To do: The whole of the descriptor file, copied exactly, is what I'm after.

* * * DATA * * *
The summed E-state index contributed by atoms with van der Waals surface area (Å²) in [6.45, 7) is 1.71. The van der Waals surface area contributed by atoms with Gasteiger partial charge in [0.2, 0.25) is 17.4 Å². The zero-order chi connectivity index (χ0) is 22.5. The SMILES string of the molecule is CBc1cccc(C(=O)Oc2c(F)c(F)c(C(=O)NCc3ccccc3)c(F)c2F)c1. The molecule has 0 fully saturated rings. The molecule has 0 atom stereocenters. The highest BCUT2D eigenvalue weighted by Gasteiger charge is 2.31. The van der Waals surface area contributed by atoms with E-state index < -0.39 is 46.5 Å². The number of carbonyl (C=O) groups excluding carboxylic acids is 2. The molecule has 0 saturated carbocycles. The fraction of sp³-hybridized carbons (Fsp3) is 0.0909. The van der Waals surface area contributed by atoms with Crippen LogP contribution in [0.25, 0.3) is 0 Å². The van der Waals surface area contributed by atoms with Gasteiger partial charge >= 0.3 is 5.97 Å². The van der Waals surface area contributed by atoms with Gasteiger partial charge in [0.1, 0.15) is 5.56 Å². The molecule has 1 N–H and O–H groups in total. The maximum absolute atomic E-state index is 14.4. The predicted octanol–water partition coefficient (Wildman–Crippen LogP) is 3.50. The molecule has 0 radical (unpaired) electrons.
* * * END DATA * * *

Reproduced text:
The summed E-state index contributed by atoms with van der Waals surface area (Å²) in [6.45, 7) is 1.71. The van der Waals surface area contributed by atoms with Gasteiger partial charge in [0.2, 0.25) is 17.4 Å². The zero-order chi connectivity index (χ0) is 22.5. The SMILES string of the molecule is CBc1cccc(C(=O)Oc2c(F)c(F)c(C(=O)NCc3ccccc3)c(F)c2F)c1. The molecule has 0 fully saturated rings. The molecule has 0 atom stereocenters. The highest BCUT2D eigenvalue weighted by Gasteiger charge is 2.31. The van der Waals surface area contributed by atoms with E-state index < -0.39 is 46.5 Å². The number of carbonyl (C=O) groups excluding carboxylic acids is 2. The molecule has 0 saturated carbocycles. The fraction of sp³-hybridized carbons (Fsp3) is 0.0909. The van der Waals surface area contributed by atoms with Crippen LogP contribution in [0.25, 0.3) is 0 Å². The van der Waals surface area contributed by atoms with Gasteiger partial charge >= 0.3 is 5.97 Å². The van der Waals surface area contributed by atoms with Gasteiger partial charge in [0.1, 0.15) is 5.56 Å². The molecule has 1 N–H and O–H groups in total. The maximum absolute atomic E-state index is 14.4. The predicted octanol–water partition coefficient (Wildman–Crippen LogP) is 3.50. The molecule has 0 radical (unpaired) electrons.